“Among Us,” by Kristina Rienzi
There’s something particularly appealing to me about reading (in this case listening to, ably read by Lewis Arlt) a novel by a female: great characterization. It’s sadly lacking in a lot of science fiction, where the male author is much more interested in technology, or space exploration, or things having to do with the warp and weft of time and space. All the above are interesting, but the latter are made even more engaging when we have fully dimensional characters, as we have in Kristina Rienzi’s novel.
This is a UFO story, which I love because I firmly believe there are, and have been, earthly visitations from outer spacelings for a long time. How else can we explain the unexplainable, whether in reality or in our preconscious imaginations? [Note: if you like this genre, the recent movie “UFO,” brilliantly written and directed by Ryan Eslinger, is a must-see – it’s streaming on Netflix.] [You might also want to follow Matty “Storm Area 51, They Can’t Stop All of Us” Roberts, a musical-festival-cum-raid scheduled for Sept. 20]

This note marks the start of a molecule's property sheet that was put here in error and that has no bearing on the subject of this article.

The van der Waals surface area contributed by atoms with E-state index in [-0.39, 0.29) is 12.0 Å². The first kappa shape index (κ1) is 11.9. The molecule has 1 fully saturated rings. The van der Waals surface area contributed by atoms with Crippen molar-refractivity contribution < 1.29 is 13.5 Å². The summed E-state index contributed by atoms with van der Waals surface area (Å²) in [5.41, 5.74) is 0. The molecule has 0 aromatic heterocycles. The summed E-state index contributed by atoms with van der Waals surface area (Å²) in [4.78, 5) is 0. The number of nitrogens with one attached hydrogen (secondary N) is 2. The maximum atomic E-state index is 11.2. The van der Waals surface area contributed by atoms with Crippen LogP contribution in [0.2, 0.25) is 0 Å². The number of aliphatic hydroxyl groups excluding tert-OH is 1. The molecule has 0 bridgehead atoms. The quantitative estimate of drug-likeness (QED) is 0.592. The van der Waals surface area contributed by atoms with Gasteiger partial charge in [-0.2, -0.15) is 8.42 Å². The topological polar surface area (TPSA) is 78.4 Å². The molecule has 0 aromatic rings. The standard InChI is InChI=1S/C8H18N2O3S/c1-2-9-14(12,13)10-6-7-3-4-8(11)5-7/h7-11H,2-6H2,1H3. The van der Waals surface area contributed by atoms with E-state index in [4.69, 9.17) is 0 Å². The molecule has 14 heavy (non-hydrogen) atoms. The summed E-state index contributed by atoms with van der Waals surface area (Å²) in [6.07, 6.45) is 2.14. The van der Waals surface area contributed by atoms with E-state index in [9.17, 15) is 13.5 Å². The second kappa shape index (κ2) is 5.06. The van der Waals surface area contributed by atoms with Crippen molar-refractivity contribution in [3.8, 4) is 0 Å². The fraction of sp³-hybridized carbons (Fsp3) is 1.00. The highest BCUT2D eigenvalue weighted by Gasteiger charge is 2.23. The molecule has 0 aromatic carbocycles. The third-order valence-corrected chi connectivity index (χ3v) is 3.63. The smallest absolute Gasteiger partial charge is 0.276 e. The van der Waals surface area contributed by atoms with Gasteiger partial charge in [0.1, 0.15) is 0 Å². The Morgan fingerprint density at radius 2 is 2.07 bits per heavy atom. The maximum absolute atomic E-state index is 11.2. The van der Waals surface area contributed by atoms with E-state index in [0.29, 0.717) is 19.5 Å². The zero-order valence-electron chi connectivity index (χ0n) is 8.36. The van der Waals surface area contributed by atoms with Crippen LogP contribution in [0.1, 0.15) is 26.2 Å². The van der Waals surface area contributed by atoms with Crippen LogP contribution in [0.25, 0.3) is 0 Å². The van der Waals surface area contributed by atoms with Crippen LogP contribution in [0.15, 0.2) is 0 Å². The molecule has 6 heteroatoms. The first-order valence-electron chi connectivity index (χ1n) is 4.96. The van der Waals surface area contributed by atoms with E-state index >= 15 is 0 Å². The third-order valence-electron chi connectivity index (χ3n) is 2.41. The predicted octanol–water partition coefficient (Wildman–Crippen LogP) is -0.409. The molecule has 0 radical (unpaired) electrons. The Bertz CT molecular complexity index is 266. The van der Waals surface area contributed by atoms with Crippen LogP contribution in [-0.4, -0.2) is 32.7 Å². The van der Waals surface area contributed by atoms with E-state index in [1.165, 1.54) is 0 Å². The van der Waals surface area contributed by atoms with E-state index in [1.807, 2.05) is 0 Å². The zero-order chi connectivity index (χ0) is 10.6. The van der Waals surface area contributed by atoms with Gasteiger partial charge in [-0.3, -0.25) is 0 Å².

At its core, Rienzi’s is a don’t-mess-with-the-government story. Marci Simon, a rather unconventional woman, finds her world slamming doors of all kinds in her face after she blogs about seeing an other-world alien spacecraft which she and many others, including a retired Air Force officer whose her neighbor across the street, can verify. The good old government begins taking any and all means necessary to quash the sighting — and the people who know of it.
The story is like a vortex that gets deeper, wider, wound up tighter and tighter, as it unfolds. We are cast into Marci’s world where we empathize deeply with the tribuiations and confusion she experiences, while simultaneously having every last one of our worst fears about our corrupt, secretive, we-the-people-hating government confirmed.
As I removed my EarPods, I recall thinking, “Boy, it’s good thing Edward Snowden split for Russia!”